Associations between trait anger and aggression used in the commission of sexual offenses
Archival data on 110 incarcerated adult sexual offenders were used to examine associations between trait anger and type and level of aggression used in the commission of their sexual offenses. Intrafamilial child molesters (n = 43), extrafamilial child molesters (n = 35), and rapists (n = 32) did not differ in trait anger. In the combined group, significant associations were found between trait anger and verbal aggression, but not between trait anger and physical aggression. Offenders who used threats of death had higher levels of trait anger temperament, anger reaction, and anger directed outward, and lower levels of anger control than those who had used no verbal aggression. The absence of association between trait anger and physical aggression suggests that physical aggression employed in the commission of sexual offenses may be largely instrumental. Implications for engaging sexual offenders in anger management intervention, and for victim resistance to sexual assaults, are considered.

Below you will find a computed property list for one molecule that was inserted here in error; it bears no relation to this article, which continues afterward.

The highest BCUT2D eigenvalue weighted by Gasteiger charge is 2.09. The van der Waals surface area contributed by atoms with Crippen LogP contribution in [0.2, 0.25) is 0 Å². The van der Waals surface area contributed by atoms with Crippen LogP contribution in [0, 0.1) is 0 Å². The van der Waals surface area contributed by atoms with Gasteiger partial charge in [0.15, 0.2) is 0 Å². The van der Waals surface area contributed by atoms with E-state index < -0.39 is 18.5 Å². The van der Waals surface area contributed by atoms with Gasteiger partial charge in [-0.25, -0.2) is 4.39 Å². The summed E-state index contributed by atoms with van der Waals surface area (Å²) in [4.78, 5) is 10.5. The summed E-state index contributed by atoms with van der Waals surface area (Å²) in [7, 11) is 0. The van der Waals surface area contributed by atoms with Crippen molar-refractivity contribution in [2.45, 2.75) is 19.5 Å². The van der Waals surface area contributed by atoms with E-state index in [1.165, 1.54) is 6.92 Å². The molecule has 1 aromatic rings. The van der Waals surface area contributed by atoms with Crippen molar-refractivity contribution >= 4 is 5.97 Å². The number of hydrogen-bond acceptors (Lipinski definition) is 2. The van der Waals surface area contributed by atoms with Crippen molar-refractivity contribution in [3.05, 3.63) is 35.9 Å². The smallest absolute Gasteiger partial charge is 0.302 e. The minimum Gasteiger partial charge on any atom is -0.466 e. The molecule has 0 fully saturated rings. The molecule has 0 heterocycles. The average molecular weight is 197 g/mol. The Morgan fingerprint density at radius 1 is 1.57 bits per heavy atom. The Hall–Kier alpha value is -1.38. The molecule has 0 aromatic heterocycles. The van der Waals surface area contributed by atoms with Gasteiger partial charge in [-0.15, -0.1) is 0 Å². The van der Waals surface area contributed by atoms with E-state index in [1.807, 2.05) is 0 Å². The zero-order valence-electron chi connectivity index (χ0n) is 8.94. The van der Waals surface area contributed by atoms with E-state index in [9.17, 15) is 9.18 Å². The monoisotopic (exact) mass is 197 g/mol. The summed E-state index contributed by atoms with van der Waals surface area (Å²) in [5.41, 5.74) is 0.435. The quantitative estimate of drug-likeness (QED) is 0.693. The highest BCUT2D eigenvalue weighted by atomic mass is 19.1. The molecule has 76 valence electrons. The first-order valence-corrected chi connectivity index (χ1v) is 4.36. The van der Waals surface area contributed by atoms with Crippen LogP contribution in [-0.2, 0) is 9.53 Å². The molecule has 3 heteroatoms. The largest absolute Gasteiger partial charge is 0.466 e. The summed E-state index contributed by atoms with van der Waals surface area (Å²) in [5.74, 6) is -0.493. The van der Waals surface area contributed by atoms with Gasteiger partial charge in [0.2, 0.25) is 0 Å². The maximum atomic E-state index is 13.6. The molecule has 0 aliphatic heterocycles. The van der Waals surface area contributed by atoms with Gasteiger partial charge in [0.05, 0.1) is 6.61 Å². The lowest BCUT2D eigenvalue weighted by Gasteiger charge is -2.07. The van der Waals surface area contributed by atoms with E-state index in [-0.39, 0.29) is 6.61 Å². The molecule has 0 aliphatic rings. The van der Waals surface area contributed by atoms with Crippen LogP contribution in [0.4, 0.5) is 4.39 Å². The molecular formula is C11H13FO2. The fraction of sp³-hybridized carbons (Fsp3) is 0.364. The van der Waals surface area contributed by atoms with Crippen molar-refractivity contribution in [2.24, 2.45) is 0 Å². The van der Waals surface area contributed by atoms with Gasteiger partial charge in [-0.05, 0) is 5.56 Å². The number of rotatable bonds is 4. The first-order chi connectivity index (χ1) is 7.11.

International Journal of Offender Therapy and Comparative Criminology
© 2000 Sage Publications. Reproduced in accordance with the copyright policy of the publisher. First published in International Journal of Offender Therapy and Comparative Criminology. This journal is available online: http://ijo.sagepub.com/content/vol44/issue5/